HAWAII – PACOM Community

Culture Shock

The previous section mentioned some of the differences that you may experience with a tour in Hawaii. “Culture shock” is a term used to describe the anxiety that is commonly experienced by virtually everyone who attempts to go about his or her daily affairs in the absence of familiar patterns of communication and social interaction.

This most frequently happens when a person visits another culture for an extended period of time. The newcomer’s expectations, as shaped by the hidden dimensions of the home culture, clash with the expectations of his or her hosts, as shaped by the hidden dimensions of their culture. This clash of expectations tends to make the newcomer want to “fight or flee” as a way of coping with the confusion, frustration, isolation and homesickness that characterize most cases of culture shock.

Culture shock does not necessarily occur only following prolonged interpersonal contact with culturally different people. For some people, the absence of familiar food or the need to become accustomed to different sleeping habits can be sufficient to cause culture shock.

There are stages to culture shock. After an initial period of energy, you may find yourself with less energy, more interested in watching television than going out for a walk. You may find yourself thinking more about home and making comparisons between home and Hawaii. You may also feel lonely, away from your family and friends. This is the beginning stage of culture shock.

During the middle phase, you may find you have even less energy, almost none at all. You may want to sleep all the time or eat when you’re not hungry. You may withdraw from people and activities around you. You will begin to glamorize your own home in your thoughts, remembering only the best things about it. You may find yourself getting irritated over minor things, things that never seemed to bother you before. As you think about the comparisons between the two places and their peoples, you might find yourself making value judgments, being critical because people in Hawaii do not do things the way you do them, when that way seems obviously better.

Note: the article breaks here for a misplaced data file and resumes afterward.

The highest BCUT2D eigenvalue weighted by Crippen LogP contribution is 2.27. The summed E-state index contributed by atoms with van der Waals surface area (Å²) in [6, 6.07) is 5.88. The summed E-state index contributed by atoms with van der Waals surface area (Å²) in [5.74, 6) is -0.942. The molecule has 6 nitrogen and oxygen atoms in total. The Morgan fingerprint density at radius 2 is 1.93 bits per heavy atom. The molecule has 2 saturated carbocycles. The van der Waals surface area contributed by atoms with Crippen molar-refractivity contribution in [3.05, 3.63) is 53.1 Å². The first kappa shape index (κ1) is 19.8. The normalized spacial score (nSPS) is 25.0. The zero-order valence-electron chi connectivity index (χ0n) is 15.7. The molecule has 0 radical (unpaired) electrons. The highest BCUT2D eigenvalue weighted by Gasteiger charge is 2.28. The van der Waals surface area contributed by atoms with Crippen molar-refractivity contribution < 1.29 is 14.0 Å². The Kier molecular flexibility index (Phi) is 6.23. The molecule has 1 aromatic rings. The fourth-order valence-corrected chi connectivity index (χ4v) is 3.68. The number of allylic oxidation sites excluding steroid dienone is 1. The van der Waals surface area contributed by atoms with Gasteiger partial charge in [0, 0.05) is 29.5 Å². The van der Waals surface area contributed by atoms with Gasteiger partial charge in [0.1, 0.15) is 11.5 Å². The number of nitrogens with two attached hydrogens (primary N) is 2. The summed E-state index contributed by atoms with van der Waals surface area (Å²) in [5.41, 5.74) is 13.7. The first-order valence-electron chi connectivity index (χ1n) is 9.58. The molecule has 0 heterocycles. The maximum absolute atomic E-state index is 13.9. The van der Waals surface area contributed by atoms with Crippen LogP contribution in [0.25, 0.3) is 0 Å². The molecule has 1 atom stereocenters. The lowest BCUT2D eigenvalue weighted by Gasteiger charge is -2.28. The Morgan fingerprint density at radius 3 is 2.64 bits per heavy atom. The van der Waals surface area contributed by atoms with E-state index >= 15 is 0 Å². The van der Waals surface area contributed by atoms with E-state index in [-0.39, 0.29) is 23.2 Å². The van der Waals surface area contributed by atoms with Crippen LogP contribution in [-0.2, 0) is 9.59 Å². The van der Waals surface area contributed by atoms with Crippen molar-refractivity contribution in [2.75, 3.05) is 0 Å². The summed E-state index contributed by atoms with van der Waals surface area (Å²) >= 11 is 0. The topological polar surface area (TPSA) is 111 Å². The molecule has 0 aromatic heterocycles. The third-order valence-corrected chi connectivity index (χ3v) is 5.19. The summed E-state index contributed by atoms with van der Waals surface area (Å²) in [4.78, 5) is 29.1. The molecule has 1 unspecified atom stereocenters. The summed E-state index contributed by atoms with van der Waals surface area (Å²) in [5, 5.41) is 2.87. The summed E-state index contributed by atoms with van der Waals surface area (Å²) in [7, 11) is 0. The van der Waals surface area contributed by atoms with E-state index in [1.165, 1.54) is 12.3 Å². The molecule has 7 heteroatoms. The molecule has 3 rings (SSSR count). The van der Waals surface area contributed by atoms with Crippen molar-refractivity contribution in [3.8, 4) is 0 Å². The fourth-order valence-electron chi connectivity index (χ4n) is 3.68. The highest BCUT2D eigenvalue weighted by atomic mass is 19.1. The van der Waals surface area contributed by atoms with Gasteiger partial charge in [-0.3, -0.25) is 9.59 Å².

You can decide when to end culture shock. When you come to the realization that you are a visitor spending probably a short time of your life in Hawaii, you will be coming to the end of your culture shock.

Mainland visitors experience culture shock in varying degrees; some hardly notice it at all. Here are some of the common symptoms of culture shock:

  • You may feel isolated and frustrated.
  • You may become nervous and excessively tired.
  • You may sleep a lot, even after you should have recovered from jet lag.
  • You may be excessively homesick. It is normal to miss your home, your family and friends, but if you are thinking of nothing else and writing letters all the time, perhaps even crying a lot, you are probably suffering from culture shock.
  • You may feel hostile toward Hawaii as the cause of your discomfort. Minor irritations may make you inordinately angry.
  • You may become very dependent on your fellow service members. Of course, these friendships are important and extremely supportive. However, if you make friends exclusively from among your fellow military members and families, you will deny yourself one of the main benefits of your assignment — meeting, interacting with and making new friends from Hawaii.


Almost all visitors must cope with culture shock to some degree. The following suggestions may be helpful:

  • Maintain your perspective. Remember that thousands of military members and their families have served in Hawaii.
  • Evaluate your expectations. Your reactions to Hawaii will be products both of the way things are and the way you expected them to be. If you determine that your expectations were not completely reasonable, you can do much to reduce the amount of dissatisfaction and unhappiness that you feel.
  • Keep an open mind. People in Hawaii may do or say things that people in your state would not do or say. Try to understand that people are acting according to their own set of values, and that these values are born of a culture different from yours.
  • Do not withdraw.
  • Get involved in activities sponsored by the military and civilian community such as craft fairs, music concerts, sporting events, talent shows, etc.  
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